Tag Archives: Individual Artists – General

Women as Portrayed in Orientalist Painting

Hermetic Library Fellow T Polyphilus reviews Women as Portrayed in Orientalist Painting [Amazon, Bookshop, Publisher, Local Library] by Lynne Thornton.

Thornton Women as Portrayed in Orientalist Painting

This book is much more like what I had hoped for in my disappointed reading of Idols of Perversity, Bram Dijkstra’s feminist study of representations of women in fin-de-siècle culture. Despite the small page format of this ACR PocheCouleur Orientalists series, the illustrations are in color throughout, and they embrace a terrific range of paintings organized by theme. It appears that Orientalist art expert Lynne Thornton’s text was written with free reference to the whole universe of such works, and she has been to some trouble to acquire rights to very many of them. The optimal reading technique here requires regular reference to the index of illustrations at the back of the book, in order to find works and artists mentioned while reading Thornton’s characterizations of them.

Thornton’s account treats both the realities and the European perceptions of various institutions in the 19th-century Muslim world, including the harem, the hammam (i.e. public bath), and slavery. She often has recourse to the relevant commentary of European women from the period, such as Lady Mary Wortley Montagu, Lady Anne Blunt, Lady Duff Gordon, and Mabel Bent.

Although this book is genuinely a work of art history and aesthetic criticism, rather than the polemic of Dijkstra’s book mentioned above, Thornton is culturally astute and incisive. She offers insightful comments regarding the projection of European sensibilities in 19th-century depictions of the Near East and North Africa (the “Orient” in question for these Orientalist painters). For example, “It is, however, extremely rare to find an Orientalist painting in which the woman is sexually satisfied” (122). This remark coordinates with others to demonstrate that despite the sometimes salacious exoticism of the whole Orientalist art project, moral and sexual license were if anything more inhibited than in other subject matter of the period, but similarly circumscribed by masculine appetites.

The art images in the book are very well reproduced on heavy glossy paper, representing a comprehensive survey of the field indicated in the title.

Noa Noa

Hermetic Library Fellow T Polyphilus reviews Noa Noa: The Tahitian Journal [Amazon, Bookshop, Publisher, Local Library] by Paul Gauguin.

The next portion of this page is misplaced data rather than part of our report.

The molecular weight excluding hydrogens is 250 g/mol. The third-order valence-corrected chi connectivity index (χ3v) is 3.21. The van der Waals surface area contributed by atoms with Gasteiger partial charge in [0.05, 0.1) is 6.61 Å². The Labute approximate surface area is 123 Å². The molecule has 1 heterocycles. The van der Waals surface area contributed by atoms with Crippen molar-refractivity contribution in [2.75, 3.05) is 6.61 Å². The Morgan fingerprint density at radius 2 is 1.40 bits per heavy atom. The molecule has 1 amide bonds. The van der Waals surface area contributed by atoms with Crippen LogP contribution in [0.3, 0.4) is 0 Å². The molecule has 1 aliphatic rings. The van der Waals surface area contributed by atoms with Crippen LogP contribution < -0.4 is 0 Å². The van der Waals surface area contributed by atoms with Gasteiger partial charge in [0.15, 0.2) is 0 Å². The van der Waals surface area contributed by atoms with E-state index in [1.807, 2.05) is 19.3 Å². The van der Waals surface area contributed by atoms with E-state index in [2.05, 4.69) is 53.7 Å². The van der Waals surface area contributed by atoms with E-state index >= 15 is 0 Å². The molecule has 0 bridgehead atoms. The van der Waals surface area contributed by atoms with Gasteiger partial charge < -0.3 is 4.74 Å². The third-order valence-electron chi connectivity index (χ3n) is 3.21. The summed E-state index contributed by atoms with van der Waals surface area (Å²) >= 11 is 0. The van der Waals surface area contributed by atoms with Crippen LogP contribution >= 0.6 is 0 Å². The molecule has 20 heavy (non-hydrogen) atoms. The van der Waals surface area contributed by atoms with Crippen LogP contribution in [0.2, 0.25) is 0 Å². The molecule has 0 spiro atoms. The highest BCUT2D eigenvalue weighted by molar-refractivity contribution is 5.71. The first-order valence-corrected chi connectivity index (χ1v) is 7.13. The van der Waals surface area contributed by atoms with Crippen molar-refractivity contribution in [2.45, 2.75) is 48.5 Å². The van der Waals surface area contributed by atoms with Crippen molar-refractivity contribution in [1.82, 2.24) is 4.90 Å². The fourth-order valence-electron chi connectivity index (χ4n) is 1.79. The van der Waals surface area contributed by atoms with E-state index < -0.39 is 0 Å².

Gauguin Noa Noa

Although based on his journals, Noa Noa is really a crafted memoir of Gaugin’s time in Tahiti. At the outset, it seems as if it is going to be a tragic tale of the European seeking to escape alienation by immersing himself in a traditional culture of the colonial sphere, only to find that his condition is inescapable, and that he himself perpetuates it no matter where he goes. And that reading could be sustained–but it’s not Gaugin’s assertion. Instead, he claims to have succeeded in “going native” sufficiently to be spiritually rehabilitated and creatively inspired. 

A considerable section toward the end of the book is given over to an attempt to describe indigenous Tahitian religion, with special attention to cosmogonic myths and the rituals involved with the secret society of Areois which is supposed to have ruled the island in the pre-colonial period. Most spectacularly, Gaugin relates his understanding of the Matumua ceremonies transacted with the enthronement of a new king. This rite allegedly culminated in a royal gang-bang: as Gaugin suggests (in more circumspect phrasing), it was a formalized opportunity for the people to screw the king before he’d screw them.

Gaugin’s language emphasizes the sensuous throughout, although he refrains from being too explicit regarding the conspicuous erotic contents of his own experiences. His relationship to his eventual native bride offers the unselfconscious intimation that the way he exploits the island paradise may not be so far removed from the other agents of that prudish and dirty Christian civilization he professes to deplore.